April 15, 2021
The history of miniature art in Iran begins with Mani. The miniature is one of the intangible cultural heritages of Iran, which has been registered by UNESCO. Based on the figures and roles that Mani portrays in his book in the third century AD, we know him as the pioneer of this style of painting. Mani introduced himself as a prophet during the Sassanid era and presented a picture book called Arjang. After that, for a long time, no trace of this art was found in any other forms. During the early post-Islamic period and after the collapse of the Sassanid rule, according to written evidence, the effects of Sassanid art could be seen in the paintings of the 7th to 12th centuries AD. At that time, the visual display was so strong that it began to spread beyond the geographical borders and into the Seljuk-dominated nations. Fars is in the realm of book-making arts (painting, gilding, writing, and imitation). By taking advantage of its pre-Islamic historical heritage, Fars takes these arts to a new stage. After Western styles of painting began to flourish, Iranian painting entered a new era.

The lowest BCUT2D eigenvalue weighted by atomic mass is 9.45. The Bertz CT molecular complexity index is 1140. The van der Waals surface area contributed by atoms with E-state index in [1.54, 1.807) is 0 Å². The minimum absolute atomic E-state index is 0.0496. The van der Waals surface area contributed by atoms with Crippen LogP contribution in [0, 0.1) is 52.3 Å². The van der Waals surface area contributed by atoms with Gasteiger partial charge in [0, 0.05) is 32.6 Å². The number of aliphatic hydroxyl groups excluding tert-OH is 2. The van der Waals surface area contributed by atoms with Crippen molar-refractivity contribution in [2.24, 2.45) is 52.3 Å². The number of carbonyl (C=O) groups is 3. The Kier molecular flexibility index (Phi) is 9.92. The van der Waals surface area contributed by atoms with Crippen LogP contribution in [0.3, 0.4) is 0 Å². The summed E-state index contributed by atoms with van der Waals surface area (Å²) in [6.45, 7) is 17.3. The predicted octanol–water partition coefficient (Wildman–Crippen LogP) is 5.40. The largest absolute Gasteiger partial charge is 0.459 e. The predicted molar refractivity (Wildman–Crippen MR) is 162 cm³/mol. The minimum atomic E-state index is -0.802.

Miniature, as the only Iranian painting style, was very popular since 3rd century. Although Iranian miniatures are still being painted, they have lost their popularity as the only style of Iranian painting. This style has two main features: full round faces with narrow mouths and slanted eyes, and a completely inspired style in presenting structures, plants, animals and natural landscapes.